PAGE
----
April 28, 2010
Sales of new homes broke out of a four-month winter slump with a bang in March 2010, soaring 26.9% over February, the government recently said, evidence that federal tax incentives for buyers due to expire next week are giving the housing market a boost.
The March figures were meager by historical standards, bouncing off an all-time low in February, and analysts said job creation was paramount for the momentum to sustain itself.
“It shows that the tax credit still has some punch, and we will probably see some better sales numbers for April,” said Mark Zandi, chief economist for Moody’s Economy.com. But “if we don’t get more jobs, the housing market is going nowhere.”
The news came after a report showed that sales of previously owned homes rose 6.8% in March. Although new-home sales make up a much smaller share of home-buying activity, economists are watching the data carefully as an indicator of whether the beleaguered construction industry will begin to add jobs in substantial numbers.
Home builders’ stocks climbed, with the Standard & Poor’s index of 12 major builders increasing nearly 11%.
Last year, housing was a drag on economic growth, but that could turn this year, said David Crowe, chief economist for the National Association of Homebuilders. Housing should contribute positively to the nation’s first-quarter growth when the government’s report on gross domestic product is released, he said.
New-home sales in March jumped the most in markets hit by February’s winter storms. They rose 43.5% in the South, 35.7% in the Northeast, 5.7% in the West and 4.3% in the Midwest.
The data are estimates based on surveys and are reported as an annual sales pace adjusted to take seasonal variations into account. The March sales pace hit an annual rate of 411,000 homes.
February’s revised annual rate of 324,000 was the lowest since the government began tracking such statistics in 1963. That made it easy for March figures to show a surge.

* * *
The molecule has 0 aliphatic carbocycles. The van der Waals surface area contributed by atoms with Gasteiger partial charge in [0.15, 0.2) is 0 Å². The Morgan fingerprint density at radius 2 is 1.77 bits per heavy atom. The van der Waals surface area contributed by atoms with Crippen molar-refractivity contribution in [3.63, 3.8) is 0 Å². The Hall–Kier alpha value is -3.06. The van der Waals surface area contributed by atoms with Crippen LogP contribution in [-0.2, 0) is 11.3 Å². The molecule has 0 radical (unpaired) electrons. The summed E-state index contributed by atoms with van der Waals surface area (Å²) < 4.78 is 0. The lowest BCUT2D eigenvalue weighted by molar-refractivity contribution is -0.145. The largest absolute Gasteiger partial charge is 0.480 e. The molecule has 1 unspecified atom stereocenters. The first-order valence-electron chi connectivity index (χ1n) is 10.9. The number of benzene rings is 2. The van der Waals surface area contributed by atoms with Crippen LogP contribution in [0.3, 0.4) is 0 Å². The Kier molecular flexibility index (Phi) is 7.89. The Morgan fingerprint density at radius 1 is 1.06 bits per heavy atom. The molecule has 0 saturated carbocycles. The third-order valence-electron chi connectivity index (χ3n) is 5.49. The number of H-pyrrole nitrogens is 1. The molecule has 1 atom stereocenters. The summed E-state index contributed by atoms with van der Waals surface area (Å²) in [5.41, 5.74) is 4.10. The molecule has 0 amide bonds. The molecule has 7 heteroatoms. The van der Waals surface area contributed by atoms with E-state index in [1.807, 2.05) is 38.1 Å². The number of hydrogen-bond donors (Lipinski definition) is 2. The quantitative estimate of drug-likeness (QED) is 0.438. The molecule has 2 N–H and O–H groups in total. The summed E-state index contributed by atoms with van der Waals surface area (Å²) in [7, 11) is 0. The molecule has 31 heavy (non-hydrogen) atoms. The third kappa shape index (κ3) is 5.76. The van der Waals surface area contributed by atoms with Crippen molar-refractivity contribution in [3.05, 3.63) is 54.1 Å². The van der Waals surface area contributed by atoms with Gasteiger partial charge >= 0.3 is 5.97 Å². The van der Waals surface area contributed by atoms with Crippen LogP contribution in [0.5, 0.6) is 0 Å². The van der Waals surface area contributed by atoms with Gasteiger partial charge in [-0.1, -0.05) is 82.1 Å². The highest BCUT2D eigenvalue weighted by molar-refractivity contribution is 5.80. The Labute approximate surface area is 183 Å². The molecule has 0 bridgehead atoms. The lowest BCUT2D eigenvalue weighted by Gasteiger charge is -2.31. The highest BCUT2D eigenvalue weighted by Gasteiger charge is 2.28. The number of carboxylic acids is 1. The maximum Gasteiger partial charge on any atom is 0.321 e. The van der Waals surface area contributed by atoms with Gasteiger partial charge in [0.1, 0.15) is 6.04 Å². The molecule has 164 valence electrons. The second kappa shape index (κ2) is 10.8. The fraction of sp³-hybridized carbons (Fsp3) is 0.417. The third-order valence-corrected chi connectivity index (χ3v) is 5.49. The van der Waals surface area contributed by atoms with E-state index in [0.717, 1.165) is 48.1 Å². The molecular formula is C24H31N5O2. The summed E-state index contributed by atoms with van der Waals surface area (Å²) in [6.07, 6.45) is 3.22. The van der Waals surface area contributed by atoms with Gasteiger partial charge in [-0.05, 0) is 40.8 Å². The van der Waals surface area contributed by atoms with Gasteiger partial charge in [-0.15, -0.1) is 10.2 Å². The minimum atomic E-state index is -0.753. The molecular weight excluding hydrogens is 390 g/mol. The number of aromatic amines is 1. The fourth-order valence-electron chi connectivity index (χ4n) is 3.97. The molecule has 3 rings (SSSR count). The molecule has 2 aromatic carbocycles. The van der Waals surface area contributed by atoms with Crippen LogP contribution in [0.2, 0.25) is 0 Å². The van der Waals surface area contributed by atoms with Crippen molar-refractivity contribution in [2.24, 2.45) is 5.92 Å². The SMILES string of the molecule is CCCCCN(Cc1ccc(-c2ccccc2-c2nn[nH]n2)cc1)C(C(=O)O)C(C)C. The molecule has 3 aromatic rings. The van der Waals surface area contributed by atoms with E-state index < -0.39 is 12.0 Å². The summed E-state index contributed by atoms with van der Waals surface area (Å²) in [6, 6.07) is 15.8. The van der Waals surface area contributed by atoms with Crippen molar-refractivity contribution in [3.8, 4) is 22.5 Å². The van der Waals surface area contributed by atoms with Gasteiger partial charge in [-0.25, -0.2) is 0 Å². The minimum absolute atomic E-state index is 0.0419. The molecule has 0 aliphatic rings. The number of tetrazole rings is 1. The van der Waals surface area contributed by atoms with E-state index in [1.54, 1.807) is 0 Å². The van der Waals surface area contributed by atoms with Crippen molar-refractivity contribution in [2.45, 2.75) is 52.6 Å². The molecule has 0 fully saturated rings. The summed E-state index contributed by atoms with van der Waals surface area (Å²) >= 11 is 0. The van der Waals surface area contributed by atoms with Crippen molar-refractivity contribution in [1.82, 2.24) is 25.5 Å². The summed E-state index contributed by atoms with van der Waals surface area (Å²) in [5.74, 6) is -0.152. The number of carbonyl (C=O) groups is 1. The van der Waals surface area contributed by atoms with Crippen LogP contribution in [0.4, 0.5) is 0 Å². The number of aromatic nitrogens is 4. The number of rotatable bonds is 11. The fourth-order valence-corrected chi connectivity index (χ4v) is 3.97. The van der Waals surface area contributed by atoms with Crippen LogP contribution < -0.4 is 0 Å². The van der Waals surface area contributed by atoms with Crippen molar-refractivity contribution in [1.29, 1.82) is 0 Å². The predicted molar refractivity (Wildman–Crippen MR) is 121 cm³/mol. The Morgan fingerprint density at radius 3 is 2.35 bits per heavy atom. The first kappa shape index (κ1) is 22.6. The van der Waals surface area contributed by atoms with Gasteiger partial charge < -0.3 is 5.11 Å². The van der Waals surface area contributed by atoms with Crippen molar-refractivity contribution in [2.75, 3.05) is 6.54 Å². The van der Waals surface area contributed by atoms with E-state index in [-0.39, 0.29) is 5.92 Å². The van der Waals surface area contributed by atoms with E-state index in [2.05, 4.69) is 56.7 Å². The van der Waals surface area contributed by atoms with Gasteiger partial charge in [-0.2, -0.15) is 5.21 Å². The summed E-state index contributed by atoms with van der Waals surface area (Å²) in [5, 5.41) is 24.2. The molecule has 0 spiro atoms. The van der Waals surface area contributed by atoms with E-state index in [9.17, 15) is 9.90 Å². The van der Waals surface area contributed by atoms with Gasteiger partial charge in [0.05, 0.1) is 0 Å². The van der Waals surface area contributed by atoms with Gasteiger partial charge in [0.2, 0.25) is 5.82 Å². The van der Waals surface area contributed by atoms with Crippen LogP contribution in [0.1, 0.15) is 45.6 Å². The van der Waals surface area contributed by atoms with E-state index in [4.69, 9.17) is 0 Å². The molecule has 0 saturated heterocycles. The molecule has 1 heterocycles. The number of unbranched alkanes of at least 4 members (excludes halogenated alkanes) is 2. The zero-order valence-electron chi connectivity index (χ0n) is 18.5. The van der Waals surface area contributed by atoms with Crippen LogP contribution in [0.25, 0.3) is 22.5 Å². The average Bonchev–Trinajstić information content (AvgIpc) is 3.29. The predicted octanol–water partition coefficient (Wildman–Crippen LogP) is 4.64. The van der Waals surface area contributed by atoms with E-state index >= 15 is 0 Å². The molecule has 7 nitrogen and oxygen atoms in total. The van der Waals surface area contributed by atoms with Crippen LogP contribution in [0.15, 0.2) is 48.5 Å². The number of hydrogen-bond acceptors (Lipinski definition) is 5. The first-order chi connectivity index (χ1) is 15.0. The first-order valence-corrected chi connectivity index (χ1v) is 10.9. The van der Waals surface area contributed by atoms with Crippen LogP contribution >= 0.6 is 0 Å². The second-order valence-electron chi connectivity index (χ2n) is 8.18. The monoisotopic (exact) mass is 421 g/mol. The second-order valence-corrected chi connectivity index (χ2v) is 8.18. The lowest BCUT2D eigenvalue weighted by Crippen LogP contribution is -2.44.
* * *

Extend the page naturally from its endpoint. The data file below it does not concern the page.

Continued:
Zandi estimated that, stripping out the effects of February’s inclement weather and the influence of the tax credit, last month’s sales pace was closer to 350,000.
“The one thing to keep in mind is that these are still really horrible numbers,” said Patrick Newport, U.S. economist for the consultancy IHS Global Insight. “The only reason they look good is because February’s were the worst numbers ever.”
Sales are likely to fall once the tax credit expires but will recover later this year if the economy picks up steam, he said.
Newport was encouraged that about a third of homes bought in March had not begun construction, which suggests the shoppers, who were unlikely to close their sales in time to qualify for the government’s tax credit, were tempted by factors such as cheap prices and low interest rates.
Richard Voith, a real estate expert at the consulting firm Econsult Corp. in Philadelphia, predicted that the momentum would continue. “It will be a decent summer,” he said.
Inventory declined to levels not seen since March 1971, with the seasonally adjusted estimate of new houses for sale at the end of last month standing at 228,000. That represents a supply of 6.7 months at the current sales rate. The median sales price of new houses sold in March was $214,000.
Builders have suffered significantly from the recession, the credit crunch and competition from bank-owned properties. As a result, they have changed their business models, constructing smaller, cheaper dwellings to attract first-time buyers and putting up fewer houses that don’t have buyers lined up in advance.
Despite slumping sales this year, builders have begun construction on homes at a faster rate than last year, with many counting on a boost from the federal tax credit of up to $8,000 for first-time purchasers and $6,500 for some current homeowners.
“New homes are selling, so builders were smart,” Newport said. “They are not going to slow down the pace.”